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Parents in all settings should understand how environmental pressures can affect teenage mental health, whether in the home, on the athletic field or in the classroom.

In a two-part series, the Deseret News has detailed the tragic phenomenon of teenage suicide in both the rural west as well as some of America’s most affluent high schools, including in places like Palo Alto, California and the Beehive State's very own Alpine, Utah.

It is generally understood that teens in poverty are at a heightened risk for mental health issues. Yet, according to noted psychology professor Suniya Luthar, very few parents realize that adolescents at the opposite end of the socioeconomic spectrum are also increasingly vulnerable to depression and anxiety caused by the pressure to achieve.

Parents in all settings should understand how environmental pressure can affect teenage mental health — whether it’s in the home, on the athletic field or in the classroom.

To find the solutions to these problems experts advise parents to first look in the mirror.

Mothers and fathers may tell their children not to stress out about getting a perfect score on a standardized test, but then they turn around and seethe about being passed over for a prestigious promotion at work. In short, actions convey more than words.

One piece of professional advice is to help children understand that failure is a critical part of longterm success and learning. “Oftentimes kids feel like they’re alone, that they’re the only ones experiencing this,” said Gordon Flett, a professor of psychiatry at York University in Toronto. “Talk to your kids about times you’ve made a mistake and felt ashamed and embarrassed. Talk to them about how famous people struggled before achieving something. If kids are feeling anxious or depressed, that’s pretty normal. It’s helpful to realize it’s not them, it’s the challenges and pressures of this time of life, and they’ll be just fine.”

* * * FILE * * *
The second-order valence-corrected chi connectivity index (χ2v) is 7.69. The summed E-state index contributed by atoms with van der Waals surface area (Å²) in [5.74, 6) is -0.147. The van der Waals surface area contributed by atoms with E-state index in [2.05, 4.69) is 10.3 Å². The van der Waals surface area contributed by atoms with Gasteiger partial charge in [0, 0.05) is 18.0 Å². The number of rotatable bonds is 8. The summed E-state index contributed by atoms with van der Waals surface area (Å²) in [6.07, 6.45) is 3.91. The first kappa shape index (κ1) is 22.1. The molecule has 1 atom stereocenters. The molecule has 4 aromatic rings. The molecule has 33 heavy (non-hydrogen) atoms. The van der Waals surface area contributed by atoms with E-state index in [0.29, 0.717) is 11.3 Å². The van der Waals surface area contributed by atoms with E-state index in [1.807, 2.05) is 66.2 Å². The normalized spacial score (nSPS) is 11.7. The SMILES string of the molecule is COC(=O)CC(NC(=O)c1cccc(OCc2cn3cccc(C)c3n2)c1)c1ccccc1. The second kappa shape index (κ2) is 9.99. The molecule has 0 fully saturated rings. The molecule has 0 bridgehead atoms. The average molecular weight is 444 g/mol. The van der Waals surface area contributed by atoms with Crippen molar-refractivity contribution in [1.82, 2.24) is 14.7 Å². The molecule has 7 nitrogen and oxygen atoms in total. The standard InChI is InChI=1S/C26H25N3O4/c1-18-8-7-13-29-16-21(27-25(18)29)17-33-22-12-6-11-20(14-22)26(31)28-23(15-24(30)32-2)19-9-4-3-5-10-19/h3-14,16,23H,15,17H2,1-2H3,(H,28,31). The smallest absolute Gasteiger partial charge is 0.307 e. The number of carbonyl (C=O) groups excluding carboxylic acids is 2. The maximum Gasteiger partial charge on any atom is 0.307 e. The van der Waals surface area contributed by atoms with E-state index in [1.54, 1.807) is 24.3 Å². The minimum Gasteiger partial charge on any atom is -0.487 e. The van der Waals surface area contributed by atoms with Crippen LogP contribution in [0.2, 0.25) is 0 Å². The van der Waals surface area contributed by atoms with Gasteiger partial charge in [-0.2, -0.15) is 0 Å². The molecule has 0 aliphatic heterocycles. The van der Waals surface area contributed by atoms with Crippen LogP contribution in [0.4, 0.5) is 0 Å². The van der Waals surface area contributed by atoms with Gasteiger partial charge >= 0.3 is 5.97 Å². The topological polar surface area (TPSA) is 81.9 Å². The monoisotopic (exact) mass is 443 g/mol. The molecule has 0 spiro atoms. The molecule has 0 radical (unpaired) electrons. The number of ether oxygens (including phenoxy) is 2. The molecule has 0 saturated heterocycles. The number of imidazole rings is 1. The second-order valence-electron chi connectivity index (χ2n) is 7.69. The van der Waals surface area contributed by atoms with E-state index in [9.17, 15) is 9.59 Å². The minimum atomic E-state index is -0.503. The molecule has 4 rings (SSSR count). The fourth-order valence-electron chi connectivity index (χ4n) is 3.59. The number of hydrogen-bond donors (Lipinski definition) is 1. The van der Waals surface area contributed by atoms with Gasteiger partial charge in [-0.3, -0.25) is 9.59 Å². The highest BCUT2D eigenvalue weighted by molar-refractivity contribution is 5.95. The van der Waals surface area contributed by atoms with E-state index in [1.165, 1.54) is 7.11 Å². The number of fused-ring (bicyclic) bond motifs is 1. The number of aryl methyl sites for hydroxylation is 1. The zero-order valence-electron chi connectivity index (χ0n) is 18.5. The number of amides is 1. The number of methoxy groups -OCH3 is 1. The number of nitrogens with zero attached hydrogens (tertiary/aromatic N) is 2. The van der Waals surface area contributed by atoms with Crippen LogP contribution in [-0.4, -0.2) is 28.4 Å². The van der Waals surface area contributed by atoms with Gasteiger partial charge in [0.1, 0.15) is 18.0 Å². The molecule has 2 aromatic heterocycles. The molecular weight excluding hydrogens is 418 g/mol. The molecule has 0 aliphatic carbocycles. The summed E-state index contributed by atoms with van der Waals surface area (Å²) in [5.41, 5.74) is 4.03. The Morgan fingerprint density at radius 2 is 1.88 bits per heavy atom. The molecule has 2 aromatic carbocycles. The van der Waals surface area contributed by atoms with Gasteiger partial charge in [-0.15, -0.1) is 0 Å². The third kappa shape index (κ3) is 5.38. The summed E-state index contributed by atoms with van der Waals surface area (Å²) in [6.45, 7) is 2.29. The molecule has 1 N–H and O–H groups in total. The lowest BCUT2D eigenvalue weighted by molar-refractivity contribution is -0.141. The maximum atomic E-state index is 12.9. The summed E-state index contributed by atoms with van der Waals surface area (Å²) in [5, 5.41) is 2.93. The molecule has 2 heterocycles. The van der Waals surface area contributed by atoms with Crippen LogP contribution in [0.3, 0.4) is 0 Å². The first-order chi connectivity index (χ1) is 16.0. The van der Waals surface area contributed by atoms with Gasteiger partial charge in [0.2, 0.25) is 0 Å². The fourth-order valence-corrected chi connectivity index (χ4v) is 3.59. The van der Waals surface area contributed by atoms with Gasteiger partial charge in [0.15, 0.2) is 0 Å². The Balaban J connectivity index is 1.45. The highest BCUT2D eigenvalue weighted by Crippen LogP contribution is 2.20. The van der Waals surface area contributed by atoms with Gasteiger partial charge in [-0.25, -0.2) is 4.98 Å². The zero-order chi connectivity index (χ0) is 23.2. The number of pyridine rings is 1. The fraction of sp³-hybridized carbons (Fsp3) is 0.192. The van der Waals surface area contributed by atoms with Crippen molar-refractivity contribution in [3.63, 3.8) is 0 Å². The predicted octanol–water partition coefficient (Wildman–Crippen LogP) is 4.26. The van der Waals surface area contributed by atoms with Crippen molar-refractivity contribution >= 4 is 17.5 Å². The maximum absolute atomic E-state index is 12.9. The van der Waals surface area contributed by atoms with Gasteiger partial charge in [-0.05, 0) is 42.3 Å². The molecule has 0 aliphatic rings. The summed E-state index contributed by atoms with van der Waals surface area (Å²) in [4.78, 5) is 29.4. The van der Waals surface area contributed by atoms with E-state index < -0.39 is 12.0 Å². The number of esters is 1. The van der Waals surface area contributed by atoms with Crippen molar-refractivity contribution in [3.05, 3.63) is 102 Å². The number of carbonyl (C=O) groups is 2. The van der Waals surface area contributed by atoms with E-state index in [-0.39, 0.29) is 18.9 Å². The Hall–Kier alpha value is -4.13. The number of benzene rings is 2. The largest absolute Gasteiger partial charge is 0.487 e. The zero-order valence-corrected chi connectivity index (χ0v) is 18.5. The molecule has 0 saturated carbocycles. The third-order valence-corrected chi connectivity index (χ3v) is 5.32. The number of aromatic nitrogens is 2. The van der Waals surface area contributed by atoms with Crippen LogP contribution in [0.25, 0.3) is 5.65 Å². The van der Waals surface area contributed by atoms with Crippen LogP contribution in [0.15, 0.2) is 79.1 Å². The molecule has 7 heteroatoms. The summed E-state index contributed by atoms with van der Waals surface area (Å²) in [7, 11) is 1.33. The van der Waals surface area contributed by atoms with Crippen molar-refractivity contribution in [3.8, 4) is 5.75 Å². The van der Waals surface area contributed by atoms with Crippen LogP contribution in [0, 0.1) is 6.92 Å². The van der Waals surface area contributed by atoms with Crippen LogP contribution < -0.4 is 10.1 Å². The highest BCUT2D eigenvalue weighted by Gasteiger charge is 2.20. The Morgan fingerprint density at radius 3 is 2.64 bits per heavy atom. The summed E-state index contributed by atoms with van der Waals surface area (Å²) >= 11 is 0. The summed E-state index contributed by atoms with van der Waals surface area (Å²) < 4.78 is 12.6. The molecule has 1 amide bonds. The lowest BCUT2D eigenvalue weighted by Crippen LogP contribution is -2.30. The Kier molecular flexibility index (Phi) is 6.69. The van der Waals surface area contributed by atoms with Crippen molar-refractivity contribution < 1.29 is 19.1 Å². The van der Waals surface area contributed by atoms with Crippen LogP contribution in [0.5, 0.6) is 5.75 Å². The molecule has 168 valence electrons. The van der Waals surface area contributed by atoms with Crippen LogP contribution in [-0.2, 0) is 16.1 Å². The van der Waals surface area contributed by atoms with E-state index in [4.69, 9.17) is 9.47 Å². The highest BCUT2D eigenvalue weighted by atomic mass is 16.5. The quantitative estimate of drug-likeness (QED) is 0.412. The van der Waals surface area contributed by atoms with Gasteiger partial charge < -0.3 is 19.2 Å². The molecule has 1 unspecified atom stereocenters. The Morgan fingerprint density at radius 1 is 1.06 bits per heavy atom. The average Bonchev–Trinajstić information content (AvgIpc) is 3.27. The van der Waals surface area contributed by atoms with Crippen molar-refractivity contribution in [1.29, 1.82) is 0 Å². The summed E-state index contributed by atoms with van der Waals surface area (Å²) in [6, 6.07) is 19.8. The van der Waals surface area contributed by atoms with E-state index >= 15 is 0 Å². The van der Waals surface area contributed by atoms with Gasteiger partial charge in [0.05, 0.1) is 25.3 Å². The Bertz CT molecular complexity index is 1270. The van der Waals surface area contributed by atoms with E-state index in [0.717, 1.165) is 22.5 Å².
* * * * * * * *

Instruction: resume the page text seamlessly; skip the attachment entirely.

The pressure to achieve, experts say, is not a direct cause of teenage suicide. Yet, it can lead to heightened levels of anxiety and depression, which in turn may amplify the risks. Teen suicide, they emphasize, is almost always linked to underlying mental health problems. Yet, those who work with teens must not dismiss signs of pressure-induced depression.

A parent's influence can go a long way to helping assuage symptoms. And yet, if parental expressions of love are offered only after a child achieves a high score or wins an award, for example, then love can feel conditioned on peak performance. Suddenly, when a child does not perform, their anxiety spikes. Parents that untether praise from visible achievements have seen success.

That’s not to say that parents should avoid celebrating wins or encouraging advancement.

In fact, the opposite is true.

Engagement at home is essential for adolescent mental health. But parents, coaches and teachers may consider praising youth not just for their more visible triumphs, but also for their character traits, personalities or their pro-social actions that aren't always as noticed as more traditional markers of adolescent achievement.

Researchers note that social bonds, family togetherness and religious involvement are among the strongest antidotes to teenage depression and suicide. It is all the more important, then, that these arenas remain refuges for teens and don't themselves become sources of anxiety.

Young people from all walks of life deserve the best opportunities for a healthy and productive adolescence. Although a sense of achievement is an important element of life satisfaction, when pressure boils over and begins to affect mental well-being, it's incumbent upon parents and schools to rectify what can quickly become a tragic blight on some of America’s most financially advantaged communities.